A shadowy figure before the late 1590s, Antony Holborne was one of the most acclaimed and prolific dance composers of his period. Of his 150 works, about three-quarters of them are dances, many of them surviving in up to four different arrangements. Like many pop artists of the present day, Holborne enjoyed only fleeting acclaim. In the New Grove Dictionary of Music and Musicians, David Brown crisply illustrates the concept of damning with faint praise: "Although he cannot count among the major English composers of his time, he was a good artisan with a facility for producing well-written, attractive music of a sort that made him widely popular in his lifetime, but which was not of sufficient musical substance to maintain his reputation for long after his death." Yet Holborne pieces regularly appear on recorded anthologies of instrumental English Renaissance music, and to members of amateur Renaissance consorts his name is quite a familiar one. So the composer is safe from the dustbin of music history.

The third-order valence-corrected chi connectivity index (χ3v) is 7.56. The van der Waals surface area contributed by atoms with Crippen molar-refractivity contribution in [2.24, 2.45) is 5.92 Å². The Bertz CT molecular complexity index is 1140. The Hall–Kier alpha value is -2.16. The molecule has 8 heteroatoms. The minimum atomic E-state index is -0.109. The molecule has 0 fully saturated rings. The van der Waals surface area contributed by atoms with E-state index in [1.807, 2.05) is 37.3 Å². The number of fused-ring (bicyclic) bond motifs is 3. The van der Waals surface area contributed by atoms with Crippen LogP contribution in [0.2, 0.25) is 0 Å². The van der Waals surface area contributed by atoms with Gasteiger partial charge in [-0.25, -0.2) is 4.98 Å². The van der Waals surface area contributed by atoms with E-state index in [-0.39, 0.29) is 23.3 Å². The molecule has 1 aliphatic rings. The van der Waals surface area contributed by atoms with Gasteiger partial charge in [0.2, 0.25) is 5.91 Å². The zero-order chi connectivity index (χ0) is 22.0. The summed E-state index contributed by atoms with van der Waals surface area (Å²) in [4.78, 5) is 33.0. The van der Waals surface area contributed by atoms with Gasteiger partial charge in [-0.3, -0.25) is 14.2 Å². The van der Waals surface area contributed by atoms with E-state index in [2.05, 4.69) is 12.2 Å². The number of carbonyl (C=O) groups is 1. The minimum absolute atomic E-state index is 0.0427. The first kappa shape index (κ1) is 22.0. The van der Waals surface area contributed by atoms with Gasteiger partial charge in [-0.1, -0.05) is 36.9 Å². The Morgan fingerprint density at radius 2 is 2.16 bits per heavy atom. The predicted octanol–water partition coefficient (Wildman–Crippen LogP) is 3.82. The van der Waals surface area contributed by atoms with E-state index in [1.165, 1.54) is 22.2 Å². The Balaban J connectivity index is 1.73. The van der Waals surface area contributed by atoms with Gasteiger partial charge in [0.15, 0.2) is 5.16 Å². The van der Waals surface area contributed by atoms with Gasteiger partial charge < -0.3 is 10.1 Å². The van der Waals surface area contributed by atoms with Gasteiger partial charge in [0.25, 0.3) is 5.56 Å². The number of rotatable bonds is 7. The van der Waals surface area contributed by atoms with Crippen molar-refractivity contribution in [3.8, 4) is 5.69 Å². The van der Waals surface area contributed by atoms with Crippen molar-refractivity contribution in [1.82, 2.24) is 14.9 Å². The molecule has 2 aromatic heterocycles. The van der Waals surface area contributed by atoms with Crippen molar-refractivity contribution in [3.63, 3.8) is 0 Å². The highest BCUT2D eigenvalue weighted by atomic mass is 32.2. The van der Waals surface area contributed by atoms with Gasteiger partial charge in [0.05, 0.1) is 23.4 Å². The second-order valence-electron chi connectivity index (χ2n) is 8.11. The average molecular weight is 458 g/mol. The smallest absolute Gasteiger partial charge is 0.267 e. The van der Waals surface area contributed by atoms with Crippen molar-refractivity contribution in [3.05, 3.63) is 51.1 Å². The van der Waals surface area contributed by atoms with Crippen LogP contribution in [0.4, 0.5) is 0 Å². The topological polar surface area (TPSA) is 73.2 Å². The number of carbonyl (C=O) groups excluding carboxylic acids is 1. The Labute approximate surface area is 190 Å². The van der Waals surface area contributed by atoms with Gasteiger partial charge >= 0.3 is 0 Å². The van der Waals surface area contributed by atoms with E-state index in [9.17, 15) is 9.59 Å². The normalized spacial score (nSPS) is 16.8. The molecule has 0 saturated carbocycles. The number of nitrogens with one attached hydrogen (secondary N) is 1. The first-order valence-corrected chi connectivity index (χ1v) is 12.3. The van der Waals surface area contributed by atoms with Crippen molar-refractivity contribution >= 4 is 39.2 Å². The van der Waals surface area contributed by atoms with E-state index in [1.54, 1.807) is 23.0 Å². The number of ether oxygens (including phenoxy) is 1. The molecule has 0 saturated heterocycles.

Despite occasional, mysterious references to a certain Holborne between 1588 and 1596, Antony Holborne did not enjoy a chance at archival immortality until 1597, when no fewer than 58 of his pieces appeared in a publication called The Cittharn Schoole. (Antony's brother William also saw his first and last publication in the same volume: six three-voice vocal compositions latterly dismissed as "feeble.")
Holborne contributed introductory poems to publications by Robert Morley and Giles Farnaby during the next couple of years, but no more music appeared until 1599, when 65 pieces of consort music were issued under the title Pavans, Galliards, Almains...in Five Parts. This made a tremendous splash, and the next year John Dowland dedicated one of his songs "to the most famous, Anthony Holborne." In a posthumous publication, Holborne was described as having been a "Gentleman usher" to Queen Elizabeth, but what this entailed is unclear.
Lute arrangements of three of Holborne's dances were published in Germany in 1600, but employment as a courier seems to have distracted him from much further composition and apparently even hastened his death, which occurred sometime between November 29 and December 1, 1602, at an unknown location.